WHEN STEVE FORBES ENGAGED IN CLASS WARFARE: Readers may recoil at the troubling claim that Reps and Dems like progressive taxation. What about Steve Forbes, you ask? What about flat taxes?

In fact, no mainstream pol has ever suggested doing away with progressive taxation. Under Forbes’ oddly-named “flat tax” proposal, the first $36,000 of income would have been exempted from taxation (family of four). That is, even under this so-called “flat tax,” families would have been taxed at varying rates. Some would have paid up to 17 percent. Others would have paid no tax at all.

In Dick Armey’s comical book, The Flat Tax, the Texan insisted, again and again, that “the flat tax is progressive.” Remember: Cons are allowed to tax the rich more. But if you plan to become a Rich Pundit, you must learn to yell “class warfare” when Dems try to check what they’ve done.

DIONNE FIGHTS BACK: Many cheers for E. J. Dionne, who took on “class warfare” in yesterday’s column. Basically, Dionne called Bush a fake and a fraud for the selective way he has played this slick card. Hard to believe, but with Dionne’s emergence, our “liberal press corps” now has two liberals—Dionne and Paul Krugman. We have waited a long, long time to see liberal columnists start to fight back. Here at THE HOWLER, we cheer on Dionne. We’re glad that Achilles has put down his lyre, emerged from his tents, and placed himself right in the battle.

AND THREE CHEERS FOR HEROIC AL FRANKEN: Is there a bigger faker than Bernie Goldberg, who cut-and-pasted his fraudulent best-seller, Bias, from a well-known conservative media site? Last January, we penned a set of articles about the book’s risible rantings. On Monday night’s Donahue, Franken revealed another of Goldberg’s phony claims—another case where Goldberg couldn’t even begin to explain a claim from his book. Scan down through the Donahue transcript to see the Franken and Goldberg exchanges. By the way, at one point Franken offers this opaque remark about the topic in question:

FRANKEN: The point here is, Bernie, you regurgitated a quote that you got from some right-wing media watch group. And you did not care to look at the context of it.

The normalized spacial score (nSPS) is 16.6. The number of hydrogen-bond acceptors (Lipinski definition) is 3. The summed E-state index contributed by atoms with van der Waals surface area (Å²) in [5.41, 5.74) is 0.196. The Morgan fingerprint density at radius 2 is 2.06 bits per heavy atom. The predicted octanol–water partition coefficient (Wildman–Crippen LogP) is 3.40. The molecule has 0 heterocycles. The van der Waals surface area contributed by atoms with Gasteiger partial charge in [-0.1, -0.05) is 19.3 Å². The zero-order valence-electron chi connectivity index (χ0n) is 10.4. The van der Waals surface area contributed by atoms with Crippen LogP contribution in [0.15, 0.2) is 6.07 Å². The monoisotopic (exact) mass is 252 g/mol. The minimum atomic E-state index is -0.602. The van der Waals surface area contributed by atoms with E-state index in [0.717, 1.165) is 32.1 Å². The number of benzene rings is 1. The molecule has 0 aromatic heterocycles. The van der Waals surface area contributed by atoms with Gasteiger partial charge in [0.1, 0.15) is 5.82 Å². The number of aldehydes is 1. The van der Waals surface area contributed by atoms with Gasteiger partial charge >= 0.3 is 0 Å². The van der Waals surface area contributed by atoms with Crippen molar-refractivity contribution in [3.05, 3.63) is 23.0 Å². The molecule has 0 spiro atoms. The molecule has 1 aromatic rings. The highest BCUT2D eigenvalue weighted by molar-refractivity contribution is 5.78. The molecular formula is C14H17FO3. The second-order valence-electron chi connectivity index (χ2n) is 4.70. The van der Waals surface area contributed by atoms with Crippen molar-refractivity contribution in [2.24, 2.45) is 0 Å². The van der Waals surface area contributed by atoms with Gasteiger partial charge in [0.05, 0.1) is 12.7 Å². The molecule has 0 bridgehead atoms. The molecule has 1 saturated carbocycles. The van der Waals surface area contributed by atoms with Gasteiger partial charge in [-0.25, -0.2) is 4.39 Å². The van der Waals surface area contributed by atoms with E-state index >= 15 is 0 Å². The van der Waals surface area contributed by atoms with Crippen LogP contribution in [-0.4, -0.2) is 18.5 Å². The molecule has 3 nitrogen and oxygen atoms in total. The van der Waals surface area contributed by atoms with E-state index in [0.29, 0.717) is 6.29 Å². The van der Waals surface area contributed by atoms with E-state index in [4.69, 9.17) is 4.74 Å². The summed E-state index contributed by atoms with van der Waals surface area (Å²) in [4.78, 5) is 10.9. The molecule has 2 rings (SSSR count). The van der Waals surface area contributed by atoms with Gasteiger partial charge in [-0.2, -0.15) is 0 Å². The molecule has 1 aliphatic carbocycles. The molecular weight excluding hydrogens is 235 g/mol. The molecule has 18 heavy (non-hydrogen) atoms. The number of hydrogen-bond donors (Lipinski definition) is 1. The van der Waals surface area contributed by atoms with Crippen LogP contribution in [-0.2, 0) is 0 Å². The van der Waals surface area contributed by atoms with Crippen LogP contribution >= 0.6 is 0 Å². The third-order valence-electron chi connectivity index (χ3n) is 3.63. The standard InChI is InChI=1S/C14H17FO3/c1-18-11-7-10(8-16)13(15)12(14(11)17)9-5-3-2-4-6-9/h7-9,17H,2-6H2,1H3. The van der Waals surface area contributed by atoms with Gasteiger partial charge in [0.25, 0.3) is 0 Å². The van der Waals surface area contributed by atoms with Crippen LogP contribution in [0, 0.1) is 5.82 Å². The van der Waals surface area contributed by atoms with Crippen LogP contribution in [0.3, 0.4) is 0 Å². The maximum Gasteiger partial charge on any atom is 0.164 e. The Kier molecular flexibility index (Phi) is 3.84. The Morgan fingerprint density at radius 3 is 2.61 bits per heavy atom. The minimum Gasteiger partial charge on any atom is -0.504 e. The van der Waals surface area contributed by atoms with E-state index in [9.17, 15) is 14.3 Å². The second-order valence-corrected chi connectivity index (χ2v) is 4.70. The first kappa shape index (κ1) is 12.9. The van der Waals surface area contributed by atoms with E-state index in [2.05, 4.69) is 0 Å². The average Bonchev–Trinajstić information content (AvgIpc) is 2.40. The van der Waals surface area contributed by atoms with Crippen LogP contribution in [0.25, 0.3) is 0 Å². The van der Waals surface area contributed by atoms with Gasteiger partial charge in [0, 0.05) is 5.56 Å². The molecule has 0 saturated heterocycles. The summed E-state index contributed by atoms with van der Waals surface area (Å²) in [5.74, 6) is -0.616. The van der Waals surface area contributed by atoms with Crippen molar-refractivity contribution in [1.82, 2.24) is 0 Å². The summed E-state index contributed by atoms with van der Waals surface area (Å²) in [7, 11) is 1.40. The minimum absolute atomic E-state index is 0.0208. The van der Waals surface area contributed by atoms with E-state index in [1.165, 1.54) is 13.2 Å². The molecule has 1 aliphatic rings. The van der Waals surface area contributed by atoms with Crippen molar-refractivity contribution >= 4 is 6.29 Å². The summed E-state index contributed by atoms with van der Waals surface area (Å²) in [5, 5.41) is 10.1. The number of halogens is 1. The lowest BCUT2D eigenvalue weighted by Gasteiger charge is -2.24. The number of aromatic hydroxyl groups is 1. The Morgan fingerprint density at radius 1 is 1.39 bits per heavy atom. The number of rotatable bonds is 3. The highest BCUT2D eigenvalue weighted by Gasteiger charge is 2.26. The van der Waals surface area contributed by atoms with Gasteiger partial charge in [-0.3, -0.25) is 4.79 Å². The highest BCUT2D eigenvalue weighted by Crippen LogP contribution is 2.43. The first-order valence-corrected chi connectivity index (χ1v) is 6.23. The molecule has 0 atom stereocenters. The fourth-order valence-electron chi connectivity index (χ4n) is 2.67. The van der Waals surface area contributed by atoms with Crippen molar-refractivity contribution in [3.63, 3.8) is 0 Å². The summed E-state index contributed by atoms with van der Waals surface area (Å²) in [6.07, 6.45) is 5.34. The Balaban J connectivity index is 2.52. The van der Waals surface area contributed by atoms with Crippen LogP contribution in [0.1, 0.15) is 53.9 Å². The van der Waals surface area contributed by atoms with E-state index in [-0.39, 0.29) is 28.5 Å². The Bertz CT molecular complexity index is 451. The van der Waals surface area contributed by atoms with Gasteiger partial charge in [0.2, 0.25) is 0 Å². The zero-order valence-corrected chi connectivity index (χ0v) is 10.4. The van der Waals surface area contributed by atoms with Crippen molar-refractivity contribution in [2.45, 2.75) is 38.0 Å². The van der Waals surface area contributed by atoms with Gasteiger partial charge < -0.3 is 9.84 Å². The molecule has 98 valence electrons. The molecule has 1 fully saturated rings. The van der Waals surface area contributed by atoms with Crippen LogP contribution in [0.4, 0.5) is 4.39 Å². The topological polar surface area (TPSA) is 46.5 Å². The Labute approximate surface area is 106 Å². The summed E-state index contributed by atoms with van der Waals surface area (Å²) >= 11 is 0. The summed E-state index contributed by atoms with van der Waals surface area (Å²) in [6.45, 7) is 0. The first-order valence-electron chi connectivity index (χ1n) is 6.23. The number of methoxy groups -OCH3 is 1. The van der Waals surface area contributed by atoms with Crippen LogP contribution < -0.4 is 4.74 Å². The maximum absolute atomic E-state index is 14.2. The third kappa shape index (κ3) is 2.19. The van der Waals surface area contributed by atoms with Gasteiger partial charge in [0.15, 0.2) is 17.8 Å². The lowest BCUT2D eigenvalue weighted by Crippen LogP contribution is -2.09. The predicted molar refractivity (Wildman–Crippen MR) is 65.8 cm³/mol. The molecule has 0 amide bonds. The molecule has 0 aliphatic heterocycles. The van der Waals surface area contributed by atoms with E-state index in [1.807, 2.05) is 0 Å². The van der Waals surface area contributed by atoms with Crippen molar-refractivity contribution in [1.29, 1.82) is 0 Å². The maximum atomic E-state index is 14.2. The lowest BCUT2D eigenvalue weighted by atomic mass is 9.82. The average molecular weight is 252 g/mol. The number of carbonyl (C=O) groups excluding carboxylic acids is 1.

What does Al mean? As we noted last year, it’s clear that Goldberg cut-and-pasted Vile Liberal Quotes from the archives of the Media Research Center—perhaps not realizing how absurd and phony the MRC’s work often is. We noted one of Goldberg’s most ludicrous entries (see THE DAILY HOWLER, 1/12/02); at one point, he bitterly complained about a quote by Natalie Angier of the New York Times, seeming to think that the vile Angier had disrespected us hard-working men. The problem? Angier is a science writer, and the quote in question came from a piece about insect reproduction. The quote had nothing to do with politics or the gender wars; indeed, it had nothing to do with people! But the MRC had placed it on its site, and it found its way into Bias, too. On Monday, Franken gave us the latest case where Goldberg couldn’t explain his own rantings.

But remember—Democrats have to take the lead in driving these fakers from public life. When Bias and Ann Coulter’s Slander came out, mainstream reviewers—with their “who-gives-a-sh*t” Millionaire Pundit Values and their deep-dish fear of the talk-show right—often praised them for their research and scholarship (see THE DAILY HOWLER, 7/22/02). Will this kind of fakery ever end? There’s no sign that pundits will do it. Let’s recall that relevant quote: “They have an increasingly right-wing and bellicose conservative press. And we have an increasingly docile establishment press.” Congratulations to Franken and Phil for making Bill Clinton a liar.